VERSAILLES, KY. — With a century of experience and relationships under its belt, More Than A Bakery took its time to consider every aspect of its cookie/cracker production, including traditional best practices as well as opportunities for new ones.
The company relied heavily on its connections through the Biscuit & Cracker Manufacturers’ Association, which merged last year with the American Bakers Association (for which the bakery’s president, Bill Quigg, serves on the board), as well as BEMA, for its equipment selection process.
On the advice of a fellow baker, More Than A Bakery selected the AIM ingredient batching system from Shick Esteve, the first one in a Richmond Baking facility.
“The AIM system is something we didn’t have in our other facilities, but it’s proven beneficial,” said Jeremy Bruner, director of engineering. “To have one place that controls all the recipes and integrating it with our bulk-delivery system is very helpful.”
Outside, the Shick Esteve system houses straight grade and graham flour in two silos, along with a sugar tank and two bulk oil tanks that are equipped with a nitrogen blanket for preservation.
The system brings the bulk ingredients into caissons and then through a pneumatic blower system up to the scale hoppers. As the AIM system pneumatically conveys major ingredients to the scale hopper at the mixing stand, minors are hand-scaled below the stand and elevated via a forklift to be manually added to the Shaffer, A Bundy Baking Solution, 4,000-lb horizontal single sigma mixer. In a 20- to 30-minute process, each completed batch is dumped onto a transfer conveyor, where it begins a journey through the Franz Haas cookie and cracker makeup line.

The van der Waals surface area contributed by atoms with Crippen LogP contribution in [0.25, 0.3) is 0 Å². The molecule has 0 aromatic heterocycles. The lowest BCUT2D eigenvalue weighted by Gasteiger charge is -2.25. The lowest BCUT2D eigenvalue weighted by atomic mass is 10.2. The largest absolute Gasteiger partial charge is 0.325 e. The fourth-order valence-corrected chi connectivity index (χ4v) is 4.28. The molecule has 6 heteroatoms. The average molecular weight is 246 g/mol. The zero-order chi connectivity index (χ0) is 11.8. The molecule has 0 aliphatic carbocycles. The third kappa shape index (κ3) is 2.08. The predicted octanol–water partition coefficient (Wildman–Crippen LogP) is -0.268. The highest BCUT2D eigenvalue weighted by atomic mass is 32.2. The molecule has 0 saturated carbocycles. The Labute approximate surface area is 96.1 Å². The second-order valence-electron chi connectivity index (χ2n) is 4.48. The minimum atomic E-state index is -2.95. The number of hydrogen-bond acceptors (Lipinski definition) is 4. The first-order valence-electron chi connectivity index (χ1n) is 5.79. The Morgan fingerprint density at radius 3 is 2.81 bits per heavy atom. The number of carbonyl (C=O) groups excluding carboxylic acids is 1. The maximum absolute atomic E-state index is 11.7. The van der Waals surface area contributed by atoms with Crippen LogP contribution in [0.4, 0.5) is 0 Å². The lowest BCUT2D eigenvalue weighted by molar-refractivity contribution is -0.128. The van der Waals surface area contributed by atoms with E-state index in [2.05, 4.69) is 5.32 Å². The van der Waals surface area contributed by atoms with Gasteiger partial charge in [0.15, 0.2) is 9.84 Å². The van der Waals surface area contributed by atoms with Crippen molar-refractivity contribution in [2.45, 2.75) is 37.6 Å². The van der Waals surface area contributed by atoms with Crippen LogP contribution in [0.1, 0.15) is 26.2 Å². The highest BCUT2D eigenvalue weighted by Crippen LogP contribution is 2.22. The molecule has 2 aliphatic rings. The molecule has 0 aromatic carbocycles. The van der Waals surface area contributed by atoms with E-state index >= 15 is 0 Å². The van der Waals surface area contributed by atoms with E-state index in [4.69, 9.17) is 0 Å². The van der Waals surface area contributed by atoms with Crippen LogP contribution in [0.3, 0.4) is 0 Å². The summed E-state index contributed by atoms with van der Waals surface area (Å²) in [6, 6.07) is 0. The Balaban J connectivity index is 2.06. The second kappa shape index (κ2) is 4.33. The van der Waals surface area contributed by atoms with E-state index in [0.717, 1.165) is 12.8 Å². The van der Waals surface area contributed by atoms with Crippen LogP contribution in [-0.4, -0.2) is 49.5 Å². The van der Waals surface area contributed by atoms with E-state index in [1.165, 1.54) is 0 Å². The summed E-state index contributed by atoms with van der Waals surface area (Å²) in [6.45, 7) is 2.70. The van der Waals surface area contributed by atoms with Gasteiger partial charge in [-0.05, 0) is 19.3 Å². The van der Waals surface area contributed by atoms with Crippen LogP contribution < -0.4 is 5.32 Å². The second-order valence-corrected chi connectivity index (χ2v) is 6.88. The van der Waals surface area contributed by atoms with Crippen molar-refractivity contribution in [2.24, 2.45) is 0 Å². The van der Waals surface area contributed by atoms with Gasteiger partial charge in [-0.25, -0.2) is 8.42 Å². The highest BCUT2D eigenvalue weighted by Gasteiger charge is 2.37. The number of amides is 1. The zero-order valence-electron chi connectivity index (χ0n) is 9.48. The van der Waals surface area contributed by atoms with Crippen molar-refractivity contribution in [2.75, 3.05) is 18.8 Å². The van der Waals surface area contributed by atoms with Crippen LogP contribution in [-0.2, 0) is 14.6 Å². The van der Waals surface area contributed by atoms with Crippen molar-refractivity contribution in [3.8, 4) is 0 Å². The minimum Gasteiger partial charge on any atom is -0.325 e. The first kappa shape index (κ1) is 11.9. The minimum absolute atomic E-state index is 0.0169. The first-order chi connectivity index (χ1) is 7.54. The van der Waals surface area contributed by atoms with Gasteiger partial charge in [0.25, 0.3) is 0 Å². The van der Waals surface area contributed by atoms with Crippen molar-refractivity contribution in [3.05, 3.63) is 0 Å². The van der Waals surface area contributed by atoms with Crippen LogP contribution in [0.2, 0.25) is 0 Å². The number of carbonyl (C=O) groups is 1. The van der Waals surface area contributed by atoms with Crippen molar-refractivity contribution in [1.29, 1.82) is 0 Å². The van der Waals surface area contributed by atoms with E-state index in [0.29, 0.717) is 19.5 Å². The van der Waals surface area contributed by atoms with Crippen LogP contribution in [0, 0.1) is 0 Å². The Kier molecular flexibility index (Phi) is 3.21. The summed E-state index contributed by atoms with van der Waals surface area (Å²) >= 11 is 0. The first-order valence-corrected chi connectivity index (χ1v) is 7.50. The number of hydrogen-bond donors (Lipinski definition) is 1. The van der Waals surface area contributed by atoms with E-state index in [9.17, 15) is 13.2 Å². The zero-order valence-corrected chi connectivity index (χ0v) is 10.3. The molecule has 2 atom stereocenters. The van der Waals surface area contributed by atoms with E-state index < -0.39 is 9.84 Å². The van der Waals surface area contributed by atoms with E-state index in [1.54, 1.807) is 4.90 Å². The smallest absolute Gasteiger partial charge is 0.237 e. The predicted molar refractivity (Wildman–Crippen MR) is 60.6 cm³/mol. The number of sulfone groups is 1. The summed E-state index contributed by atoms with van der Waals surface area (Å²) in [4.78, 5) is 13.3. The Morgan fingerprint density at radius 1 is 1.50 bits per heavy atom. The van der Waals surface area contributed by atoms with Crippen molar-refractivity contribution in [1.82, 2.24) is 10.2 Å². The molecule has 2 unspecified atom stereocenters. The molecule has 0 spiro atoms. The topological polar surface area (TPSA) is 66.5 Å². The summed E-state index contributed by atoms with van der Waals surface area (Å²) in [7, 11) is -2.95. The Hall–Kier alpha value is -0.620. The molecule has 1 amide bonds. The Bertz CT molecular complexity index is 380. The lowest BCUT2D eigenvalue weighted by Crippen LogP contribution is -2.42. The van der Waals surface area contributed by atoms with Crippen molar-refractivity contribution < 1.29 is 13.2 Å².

After being sliced in a guillotine, the dough travels through the chunker, and the pieces then go through a Mettler Toledo metal detector and upward where it either turns toward the full sheeting line or continues to the rotary moulder, as it did for graham cracker makeup during Baking & Snack’s visit. If the dough pieces bypass the sheeting line, they fall into the rotary’s hopper, which is equipped with five “eyes,” or level sensors, to ensure the pieces are evenly distributed before breaking them into crumbles for the rotary die.
When designing the line, flexibility was top of mind, not only for the variety of cookies and crackers the bakery currently makes but also to accommodate the potential for new opportunities in the future. This was the intent behind incorporating sheeted and rotary cut technology into one line, which was ultimately an investment in the bakery’s future.
“For our contract manufacturing, we needed the ability to quickly switch back and forth,” Mr. Quigg said. “It was obviously an additional expense, but we needed to have that flexibility at the drop of a hat.”
To address challenges around changeovers from one process to another or changing out the die, the rotary piece can be rolled out of place via crane on a track that spans the width of the room.
“We can move it out for cleaning every day, and when we need to use the sheeting line, we simply roll in a transfer conveyor to go in its place,” Mr. Quigg added.
When cookies and crackers leave the makeup line, they head into a Franz Haas hybrid oven that uses a combination of direct-gas fire and convection to easily bake a wide variety of cookies and crackers — or any number of baked products — with a single-digit bake time.